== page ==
About My Website
The website you are looking at now was launched in 2015, almost fifteen years after my first foray into online publishing. If you'd like to know the tools used to build it, and the history of where it comes from, you're in the right place. (And even if you don't, read on far enough and I'll treat you to a few embarrassing screenshots and webcam captures from my sites of old.)
Software and Services
- Pulse CMS has the tagline “Manage Content, Simply.” and with very good reason. I can login, add and edit webpages via a thoughtfully designed interface without needing to use FTP. While there are hundreds of content management systems available, Pulse is my choice because it does not use a database. This gives more control and less complexity for small websites like mine.
- Komodo Edit is a free source code editor with rich formatting for markup. Unlike most such software, which only let you edit local files, Komodo includes a built-in FTP module. This means I can edit website files while they're live on the web, even ones outside the scope of Pulse (such as scripts, style sheets, config files, and so on). This workflow is fantastic.
- Notepad++ is great when you don't need FTP. Like Komodo Edit, it offers rich syntax highlighting to make code easier to follow. One of its biggest strengths is the extent to which you can customise the interface. Change icons, colours and skins to your heart's content.
- FileZilla is great when you do need FTP. This is an intuitive open source file transfer client. FileZilla is just as capable when you need to quickly reconnect to your webspace to upload a single file, as when you need directory mirroring between your hard drive and server for hours on end. A staple of any web designer or developer's tool kit.
- Tsohost have been my web hosts since 2010. I could not be happier with their affordable, reliable and personal service. I'll never forget contacting their support team with a question on Christmas Day, and receiving a detailed reply within quarter of an hour! For more information, and the opportunity to save 10% on their cloud hosting packages, please read my full Tsohost review.
…and finally, Webdesigners Toolkit. Their classic browser templates for Photoshop were invaluable when creating the timeline below!
My (Embarrassing) History on the Web
The Chris Chronicles
I started building websites before many people had even visited one. My first site was launched in the year 2000 while I was still in primary school. The Chris Chronicles was a rather grandiose title for a website with a dancing Pikachu as its star attraction. This said, there was one reasonably innovative feature. CP-TV was a webcam which broadcast live pictures of me at my desk whenever my computer was switched on. I can't be certain, but I think this predated the first episode of Big Brother. (If anyone at Endemol is reading this, a cheque will be fine.)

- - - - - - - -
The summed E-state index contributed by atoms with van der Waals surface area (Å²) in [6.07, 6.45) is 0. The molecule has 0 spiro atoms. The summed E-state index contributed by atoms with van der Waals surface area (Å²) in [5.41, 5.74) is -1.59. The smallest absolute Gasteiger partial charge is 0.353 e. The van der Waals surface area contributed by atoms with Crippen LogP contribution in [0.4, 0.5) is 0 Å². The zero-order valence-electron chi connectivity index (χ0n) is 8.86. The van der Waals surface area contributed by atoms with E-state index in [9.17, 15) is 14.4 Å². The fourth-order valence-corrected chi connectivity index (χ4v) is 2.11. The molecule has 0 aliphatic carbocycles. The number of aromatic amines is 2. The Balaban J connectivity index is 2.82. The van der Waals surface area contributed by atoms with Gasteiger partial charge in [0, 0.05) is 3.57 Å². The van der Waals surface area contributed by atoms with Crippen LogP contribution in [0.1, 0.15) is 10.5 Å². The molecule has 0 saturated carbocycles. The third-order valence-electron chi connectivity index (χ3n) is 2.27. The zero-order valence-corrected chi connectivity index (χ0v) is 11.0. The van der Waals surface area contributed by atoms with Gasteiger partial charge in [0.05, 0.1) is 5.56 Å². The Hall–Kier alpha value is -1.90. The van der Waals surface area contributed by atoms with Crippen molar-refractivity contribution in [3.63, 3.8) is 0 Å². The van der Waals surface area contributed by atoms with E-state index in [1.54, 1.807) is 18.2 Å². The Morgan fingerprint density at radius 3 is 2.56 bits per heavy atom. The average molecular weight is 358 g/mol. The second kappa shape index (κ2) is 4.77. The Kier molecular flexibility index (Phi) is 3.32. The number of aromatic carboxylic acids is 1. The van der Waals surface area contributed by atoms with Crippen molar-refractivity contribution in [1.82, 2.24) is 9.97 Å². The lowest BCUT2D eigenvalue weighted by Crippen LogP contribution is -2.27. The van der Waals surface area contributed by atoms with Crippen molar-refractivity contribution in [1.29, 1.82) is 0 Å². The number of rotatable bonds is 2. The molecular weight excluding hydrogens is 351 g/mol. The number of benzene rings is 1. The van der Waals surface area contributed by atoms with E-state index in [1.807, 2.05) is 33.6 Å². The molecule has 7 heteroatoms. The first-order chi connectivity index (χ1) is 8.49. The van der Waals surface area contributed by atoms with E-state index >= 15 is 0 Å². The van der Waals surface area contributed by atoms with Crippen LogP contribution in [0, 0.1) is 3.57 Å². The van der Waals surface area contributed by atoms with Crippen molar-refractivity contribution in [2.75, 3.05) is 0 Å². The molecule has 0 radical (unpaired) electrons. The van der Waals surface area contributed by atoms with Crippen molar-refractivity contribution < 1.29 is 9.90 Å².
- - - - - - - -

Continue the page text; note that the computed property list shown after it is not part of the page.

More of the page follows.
The Eclipse Trilogy
The BBC Two series Robot Wars was a staple of my childhood TV viewing. I contacted fellow fans on the unofficial website of series 2 champion Panic Attack, and took part in the forum's “Fantasy Robot Wars” fan-fic tournaments. This website documented my fictional fighting machines – not to mention my pre-teen verbosity and early efforts at digital graphics (Microsoft Paint with a dash of Paint Shop Pro). Panic Attack webmaster Jamie McGarry is now an acclaimed poet with his own independent publishing company, Valley Press.
In 2004, I bought the domain name currently in the address bar of your browser. This coincided with the desire to relaunch my website as a personal homepage, as well as my appearance on the game show Countdown. These factors collided with the creation of Crispy's Crib, a name inspired by the MTV series that toured celebrities' homes. It was actually quite popular, not least because it wasn't blocked on my secondary school's computer network and hosted a plethora of Flash games (credit: Paul Neave).
The Philpot Spot
At sixth form college, I decided to pour my teenage angst into a blog. The result was every bit as cringeworthy as you'd imagine and maybe hope. Started as an AS-Level Media Studies project, The Philpot Spot became my daily journal – just without the padlock. At one point, I built a streak of 169 consecutive days where I wrote at least one entry. Posts included jokes, poems, recommended YouTube videos (this predated Twitter), and details of some of my earliest ventures into working in TV. In-between unsubtle allusions to teenage crushes, naturally.
2011 & 2013
More recently, my website has presented a more relaxed version of the information you'd otherwise find on my CV. Upon graduation, I promoted myself via an innovative one-page website that scrolled between different topics. It had video clips, audio showreels, and details of my work on TV and radio projects. In 2013, I relaunched my website with a responsive design, lots more textual information, and a blog with my thoughts on trending topics in television and technology. These two sites established the foundations of the one you're reading today!